Brussels, 22 March 2018
Dear Members of the Committee,
Ladies and gentlemen,
We are gathered here today for an immensely important and timely discussion: the question of immigrant integration and social cohesion.
I want to thank the Committee of Regions for having put the topic of integration of migrants on the agenda of this plenary session. I know that the Committee has been working a lot on this topic.
If anyone would ask me what I think is the biggest challenge for Europe in the future, this would be it.
Unfortunately it is an issue that is either underestimated or ignored by many politicians – at least at the national level.
Those who work or have worked at the local level know and understand the urgency and the importance.
As a former mayor myself, I know this too and I have directly had to deal with the challenges on the ground.
We have all known this – not just now in the aftermath of the recent migration crisis. We have known this for decades.
And the gaps that were left unaddressed so many years ago are staring us in the face today still: high unemployment, high school drop-out rates, discrimination, but also radicalisation.
And I don't want to be misunderstood on this last point. The majority of those that radicalised in our midst were NOT migrants. Most of them are NOT newly arrived. They are OUR youngsters, born and bred EU citizens. Many of them indeed have an immigrant background or heritage.
But the challenge of radicalisation was not imported from outside. The vulnerability and susceptibility of this youth towards dangerous ideologies and radicalisation was created on European soil.
In other words: this is our shared responsibility – whether for those who have been here a long time, were born here, or for those who have just arrived.
We cannot take the question of integration lightly. Integration is not just about providing a band aid.
It is not about quick fixes, about getting "them" into any job or any course to get any diploma.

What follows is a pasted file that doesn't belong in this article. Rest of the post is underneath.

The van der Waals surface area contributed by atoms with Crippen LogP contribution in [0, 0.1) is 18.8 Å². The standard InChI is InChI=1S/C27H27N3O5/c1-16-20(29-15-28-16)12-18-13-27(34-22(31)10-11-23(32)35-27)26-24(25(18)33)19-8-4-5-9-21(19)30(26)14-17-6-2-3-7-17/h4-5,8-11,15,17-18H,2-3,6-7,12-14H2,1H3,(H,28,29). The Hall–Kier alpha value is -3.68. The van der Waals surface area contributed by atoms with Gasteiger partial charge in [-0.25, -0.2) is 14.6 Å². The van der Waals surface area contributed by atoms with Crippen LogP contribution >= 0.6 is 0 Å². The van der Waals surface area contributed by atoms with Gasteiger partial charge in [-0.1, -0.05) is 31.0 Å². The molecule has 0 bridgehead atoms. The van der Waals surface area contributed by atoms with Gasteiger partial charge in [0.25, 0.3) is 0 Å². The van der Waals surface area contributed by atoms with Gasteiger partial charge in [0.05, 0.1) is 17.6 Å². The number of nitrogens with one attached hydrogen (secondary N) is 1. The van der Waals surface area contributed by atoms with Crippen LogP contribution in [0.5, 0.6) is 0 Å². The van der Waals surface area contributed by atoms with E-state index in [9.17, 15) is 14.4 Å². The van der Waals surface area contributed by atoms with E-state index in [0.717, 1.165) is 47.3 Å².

This is about equal opportunities, about full participation, about genuine belonging.
Integration is not an urgency. Integration is a necessity. A social necessity, a security necessity even, but above all an economic necessity.
No one knows this better than the local level.
Many of you deal with this enormous challenge and responsibility on a daily basis. Many cities have implemented mechanisms to effectively integrate migrant children in schools or put in place schemes for the integration in the labour market, in cooperation with local employers in particular. Local and regional authorities also play a very positive role in creating spaces for exchanges between migrants and societies, ensuring social inclusion and active participation in the host society.
But you cannot and should not be doing this alone.
This is why we are actively supporting local and regional authorities in their integration efforts through funding across all our policy areas at EU level. We know that access to EU Funding can prove challenging for local and regional authorities, in particular small ones. This is why, in the context of the next Multiannual Financial Framework, we want to improve the conditions for accessing funding for integration and reduce the administrative burden for final beneficiaries.
At the same time, we need a radical re-thinking about how we approach the question of integration. No longer as an emergency, or a quick fix.
No, integration should become a centralised, mainstreamed and long-term priority for the entire European Union. Across all our areas: not just migration, but education, employment, social inclusion and regional policy.
In other words, we need both more and smarter investments.
If there is one priority where we cannot be stingy, where we cannot cut investments, this is the one.
Ladies and gentlemen,
You may have seen it: both the irregular arrivals flows as well as the asylum applications have dropped to pre-crisis levels.
We are clearly no longer where we were 3 years ago. Of course we have to remain vigilant.
But we also have a momentum now. Let's use it, at all levels.
We will continue our work top-down. But we count on you to make your voice louder and heard bottom-up.
This is in the interest of all of us, and in the interest of the future of the European Union as a whole.
If solidarity collapses this will mark the beginning of the end of the EU.
Thank you for your attention.